St. Joan of Arc Parade Joining the Phunny Phorty Phellows in celebrating the start of the Carnival Season on Twelfth Night is the annual St. Joan of Arc Parade sponsored by the French Quarter Business Association. Started in 2008 to help raise awareness of the patron saint of the French founders of New Orleans, the parade is already on its way to becoming a seasonal tradition.

    Coincidentally, St. Joan of Arc’s birthday falls on Twelfth Night, so the date of the parade and celebration was fittingly chosen. The relatively short procession begins at 6 p.m. at the John Scott sculpture, “Ocean Song,” in Woldenberg Riverfront Park (Decatur and Conti streets), and continues up Decatur Street to the bronze statue of St. Joan of Arc at St. Philip Street and Decatur.

    Participation in the parade is free and open to all. Participants must arrive at the sculpture by 5 p.m. and are asked to bring cake, presents or flowers to share at the St. Joan statue. Throws will generally be religion- or birthday-themed, including hand-painted St. Joan medallions created by Rob Clemenz of For more information log on to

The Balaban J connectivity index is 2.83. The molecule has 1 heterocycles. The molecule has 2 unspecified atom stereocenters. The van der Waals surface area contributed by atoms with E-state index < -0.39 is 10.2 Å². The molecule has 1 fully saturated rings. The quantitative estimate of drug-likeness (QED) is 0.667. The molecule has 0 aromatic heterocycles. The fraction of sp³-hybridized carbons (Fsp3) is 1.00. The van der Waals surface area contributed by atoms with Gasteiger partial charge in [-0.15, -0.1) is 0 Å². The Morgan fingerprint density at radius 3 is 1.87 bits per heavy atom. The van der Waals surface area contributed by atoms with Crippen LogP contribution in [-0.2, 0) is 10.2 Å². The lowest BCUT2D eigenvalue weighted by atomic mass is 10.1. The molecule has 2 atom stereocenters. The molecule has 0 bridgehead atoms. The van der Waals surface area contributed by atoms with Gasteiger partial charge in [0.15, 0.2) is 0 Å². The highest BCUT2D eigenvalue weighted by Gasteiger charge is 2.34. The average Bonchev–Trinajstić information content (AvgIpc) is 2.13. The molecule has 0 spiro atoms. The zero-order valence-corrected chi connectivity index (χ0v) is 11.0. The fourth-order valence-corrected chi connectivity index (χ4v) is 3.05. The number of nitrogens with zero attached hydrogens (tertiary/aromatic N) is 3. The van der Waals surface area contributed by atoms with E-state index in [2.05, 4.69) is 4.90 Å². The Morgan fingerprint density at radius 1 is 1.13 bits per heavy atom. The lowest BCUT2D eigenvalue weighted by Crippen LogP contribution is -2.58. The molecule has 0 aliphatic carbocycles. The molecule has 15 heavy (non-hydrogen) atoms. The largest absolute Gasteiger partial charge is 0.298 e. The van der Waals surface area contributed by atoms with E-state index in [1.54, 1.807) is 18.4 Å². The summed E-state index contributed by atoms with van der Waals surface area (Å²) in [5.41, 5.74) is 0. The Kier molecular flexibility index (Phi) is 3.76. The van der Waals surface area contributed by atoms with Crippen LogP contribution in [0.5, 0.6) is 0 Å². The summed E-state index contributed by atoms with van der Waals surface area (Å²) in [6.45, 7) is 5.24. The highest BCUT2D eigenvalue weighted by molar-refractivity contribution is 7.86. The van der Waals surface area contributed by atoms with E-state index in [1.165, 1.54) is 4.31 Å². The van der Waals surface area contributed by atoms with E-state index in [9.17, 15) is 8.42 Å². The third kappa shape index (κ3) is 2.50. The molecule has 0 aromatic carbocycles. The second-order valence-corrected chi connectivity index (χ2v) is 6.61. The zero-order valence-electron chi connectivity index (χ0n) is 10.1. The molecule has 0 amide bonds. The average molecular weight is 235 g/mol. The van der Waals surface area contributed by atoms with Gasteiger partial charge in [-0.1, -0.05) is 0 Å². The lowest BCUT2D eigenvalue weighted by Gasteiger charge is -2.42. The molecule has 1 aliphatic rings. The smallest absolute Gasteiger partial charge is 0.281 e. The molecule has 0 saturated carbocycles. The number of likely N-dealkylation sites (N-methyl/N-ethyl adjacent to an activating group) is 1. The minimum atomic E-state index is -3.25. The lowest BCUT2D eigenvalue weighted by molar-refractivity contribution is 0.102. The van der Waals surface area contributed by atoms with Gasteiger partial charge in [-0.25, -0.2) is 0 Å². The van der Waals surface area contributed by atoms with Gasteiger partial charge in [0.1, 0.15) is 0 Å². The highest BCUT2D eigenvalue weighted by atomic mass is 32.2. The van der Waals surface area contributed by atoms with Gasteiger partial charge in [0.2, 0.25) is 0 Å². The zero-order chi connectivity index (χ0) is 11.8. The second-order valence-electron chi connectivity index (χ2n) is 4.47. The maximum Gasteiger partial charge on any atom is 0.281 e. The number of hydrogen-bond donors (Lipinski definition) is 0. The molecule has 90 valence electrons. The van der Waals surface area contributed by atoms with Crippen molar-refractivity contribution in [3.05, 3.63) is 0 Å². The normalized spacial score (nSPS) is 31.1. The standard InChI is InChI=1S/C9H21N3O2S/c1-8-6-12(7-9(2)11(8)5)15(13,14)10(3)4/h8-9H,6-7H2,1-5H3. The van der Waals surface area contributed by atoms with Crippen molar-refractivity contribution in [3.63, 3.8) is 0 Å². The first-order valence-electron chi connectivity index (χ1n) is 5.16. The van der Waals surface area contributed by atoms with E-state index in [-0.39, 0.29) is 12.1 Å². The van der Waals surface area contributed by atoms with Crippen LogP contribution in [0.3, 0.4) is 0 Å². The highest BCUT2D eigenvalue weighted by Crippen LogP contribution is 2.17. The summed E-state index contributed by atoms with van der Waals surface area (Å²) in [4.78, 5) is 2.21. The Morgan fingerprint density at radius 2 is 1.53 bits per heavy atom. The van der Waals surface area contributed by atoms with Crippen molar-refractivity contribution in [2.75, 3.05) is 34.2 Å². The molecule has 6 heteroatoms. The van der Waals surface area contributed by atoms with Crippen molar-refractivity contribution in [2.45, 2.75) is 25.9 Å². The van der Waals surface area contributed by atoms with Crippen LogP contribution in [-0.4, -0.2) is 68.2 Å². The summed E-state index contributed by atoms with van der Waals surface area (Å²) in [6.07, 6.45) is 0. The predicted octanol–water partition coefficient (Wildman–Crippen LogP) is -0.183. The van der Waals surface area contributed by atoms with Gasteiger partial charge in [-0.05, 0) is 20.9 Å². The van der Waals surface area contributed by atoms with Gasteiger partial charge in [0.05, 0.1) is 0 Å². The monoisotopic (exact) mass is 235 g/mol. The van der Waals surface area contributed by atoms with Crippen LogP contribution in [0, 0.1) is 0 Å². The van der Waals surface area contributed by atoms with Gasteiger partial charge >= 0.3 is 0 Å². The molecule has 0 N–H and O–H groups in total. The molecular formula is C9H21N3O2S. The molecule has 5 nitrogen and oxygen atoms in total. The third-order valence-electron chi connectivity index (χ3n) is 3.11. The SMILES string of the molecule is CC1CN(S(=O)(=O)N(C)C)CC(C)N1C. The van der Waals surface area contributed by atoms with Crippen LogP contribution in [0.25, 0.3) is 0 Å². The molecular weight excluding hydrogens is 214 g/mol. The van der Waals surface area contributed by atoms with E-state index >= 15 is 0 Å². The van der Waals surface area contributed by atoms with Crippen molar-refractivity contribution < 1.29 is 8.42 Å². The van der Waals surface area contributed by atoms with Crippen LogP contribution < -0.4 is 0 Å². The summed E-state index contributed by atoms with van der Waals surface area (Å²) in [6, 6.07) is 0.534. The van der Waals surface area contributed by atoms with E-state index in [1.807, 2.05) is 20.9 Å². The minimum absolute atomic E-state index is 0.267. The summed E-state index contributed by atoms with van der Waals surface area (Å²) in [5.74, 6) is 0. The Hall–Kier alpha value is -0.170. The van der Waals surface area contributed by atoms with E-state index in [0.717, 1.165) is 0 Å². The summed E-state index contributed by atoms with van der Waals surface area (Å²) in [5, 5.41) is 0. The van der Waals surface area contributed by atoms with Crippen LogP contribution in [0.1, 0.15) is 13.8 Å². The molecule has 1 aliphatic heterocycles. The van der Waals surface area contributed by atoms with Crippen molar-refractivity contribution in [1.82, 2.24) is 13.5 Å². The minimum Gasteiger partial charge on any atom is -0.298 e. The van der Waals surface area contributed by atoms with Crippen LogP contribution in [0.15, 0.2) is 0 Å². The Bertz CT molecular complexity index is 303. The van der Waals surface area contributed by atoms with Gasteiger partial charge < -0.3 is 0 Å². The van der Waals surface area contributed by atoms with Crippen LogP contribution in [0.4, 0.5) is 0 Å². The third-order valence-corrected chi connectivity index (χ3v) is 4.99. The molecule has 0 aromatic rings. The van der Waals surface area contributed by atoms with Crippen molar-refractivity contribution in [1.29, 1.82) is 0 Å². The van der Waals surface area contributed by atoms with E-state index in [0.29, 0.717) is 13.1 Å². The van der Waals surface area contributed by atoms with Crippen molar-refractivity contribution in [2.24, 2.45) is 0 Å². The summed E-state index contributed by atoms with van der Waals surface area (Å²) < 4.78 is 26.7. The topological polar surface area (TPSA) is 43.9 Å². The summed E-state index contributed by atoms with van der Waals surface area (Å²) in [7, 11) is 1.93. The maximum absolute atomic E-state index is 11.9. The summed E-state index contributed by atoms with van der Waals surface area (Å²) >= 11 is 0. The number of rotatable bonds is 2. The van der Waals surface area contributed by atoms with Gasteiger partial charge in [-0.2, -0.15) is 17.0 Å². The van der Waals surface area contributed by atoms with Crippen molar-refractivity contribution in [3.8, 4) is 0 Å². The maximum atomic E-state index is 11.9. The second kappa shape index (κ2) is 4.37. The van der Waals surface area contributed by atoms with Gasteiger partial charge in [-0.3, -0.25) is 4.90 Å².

Mardi Gras For Families

    Keep in mind that most parades are held the two weeks before Mardi Gras Day. Check the parade schedule on this site for a full list and you will find that there are many days that host several parades with different routes. When attending parades remember the following:

    1. Safety first

    Arrive early and get the kids acclimated to the crowds around them. It's easy for children to get lost in a crowd, so write your last name and phone number on the child's clothing (some New Orleans parents write their cell or home phone numbers on the child's arm with an indelible pen). Designate a location to meet in case the family is separated. Instruct your children to go to the police if they forget the designated location. Teach your children about float safety, and keep them away from floats and marching bands and they travel down the street!

    2. Bring supplies

    Pack snacks, extra toiletries and a cell phone. Some restaurants are open on Mardi Gras day, but it's recommended you pack a picnic basket just in case. Don't forget an umbrella, if clouds loom. Some parades get stalled along the route, and the event lasts longer than anticipated. Locate a public bathroom ahead of time.